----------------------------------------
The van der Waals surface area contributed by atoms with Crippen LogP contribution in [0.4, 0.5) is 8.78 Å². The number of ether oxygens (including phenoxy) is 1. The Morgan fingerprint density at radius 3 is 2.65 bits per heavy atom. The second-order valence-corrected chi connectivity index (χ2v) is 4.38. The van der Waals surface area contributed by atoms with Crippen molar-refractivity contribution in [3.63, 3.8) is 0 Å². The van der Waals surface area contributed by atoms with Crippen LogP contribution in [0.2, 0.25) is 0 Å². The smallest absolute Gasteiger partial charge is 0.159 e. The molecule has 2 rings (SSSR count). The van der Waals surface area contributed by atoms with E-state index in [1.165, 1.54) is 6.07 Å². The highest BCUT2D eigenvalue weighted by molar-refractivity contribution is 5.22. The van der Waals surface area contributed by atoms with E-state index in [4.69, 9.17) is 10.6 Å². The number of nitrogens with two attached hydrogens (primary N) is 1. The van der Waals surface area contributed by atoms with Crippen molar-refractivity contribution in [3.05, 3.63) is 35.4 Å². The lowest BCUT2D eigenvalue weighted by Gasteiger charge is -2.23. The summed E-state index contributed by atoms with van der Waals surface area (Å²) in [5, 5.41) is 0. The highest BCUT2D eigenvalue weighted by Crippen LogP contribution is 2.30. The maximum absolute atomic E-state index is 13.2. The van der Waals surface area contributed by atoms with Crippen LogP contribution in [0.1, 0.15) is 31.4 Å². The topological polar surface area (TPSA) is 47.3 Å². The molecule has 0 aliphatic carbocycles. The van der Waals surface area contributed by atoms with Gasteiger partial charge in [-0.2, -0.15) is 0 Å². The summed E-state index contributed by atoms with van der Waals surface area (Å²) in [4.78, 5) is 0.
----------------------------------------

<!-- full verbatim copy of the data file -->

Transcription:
The van der Waals surface area contributed by atoms with Crippen LogP contribution in [0.4, 0.5) is 8.78 Å². The number of ether oxygens (including phenoxy) is 1. The Morgan fingerprint density at radius 3 is 2.65 bits per heavy atom. The second-order valence-corrected chi connectivity index (χ2v) is 4.38. The van der Waals surface area contributed by atoms with Crippen molar-refractivity contribution in [3.63, 3.8) is 0 Å². The van der Waals surface area contributed by atoms with Crippen LogP contribution in [0.2, 0.25) is 0 Å². The smallest absolute Gasteiger partial charge is 0.159 e. The molecule has 2 rings (SSSR count). The van der Waals surface area contributed by atoms with E-state index in [1.165, 1.54) is 6.07 Å². The highest BCUT2D eigenvalue weighted by molar-refractivity contribution is 5.22. The van der Waals surface area contributed by atoms with E-state index in [4.69, 9.17) is 10.6 Å². The number of nitrogens with two attached hydrogens (primary N) is 1. The van der Waals surface area contributed by atoms with Crippen molar-refractivity contribution in [3.05, 3.63) is 35.4 Å². The lowest BCUT2D eigenvalue weighted by Gasteiger charge is -2.23. The summed E-state index contributed by atoms with van der Waals surface area (Å²) in [5, 5.41) is 0. The highest BCUT2D eigenvalue weighted by Crippen LogP contribution is 2.30. The maximum absolute atomic E-state index is 13.2. The van der Waals surface area contributed by atoms with Crippen LogP contribution in [0.1, 0.15) is 31.4 Å². The topological polar surface area (TPSA) is 47.3 Å². The molecule has 0 aliphatic carbocycles. The van der Waals surface area contributed by atoms with Gasteiger partial charge in [-0.2, -0.15) is 0 Å². The summed E-state index contributed by atoms with van der Waals surface area (Å²) in [4.78, 5) is 0.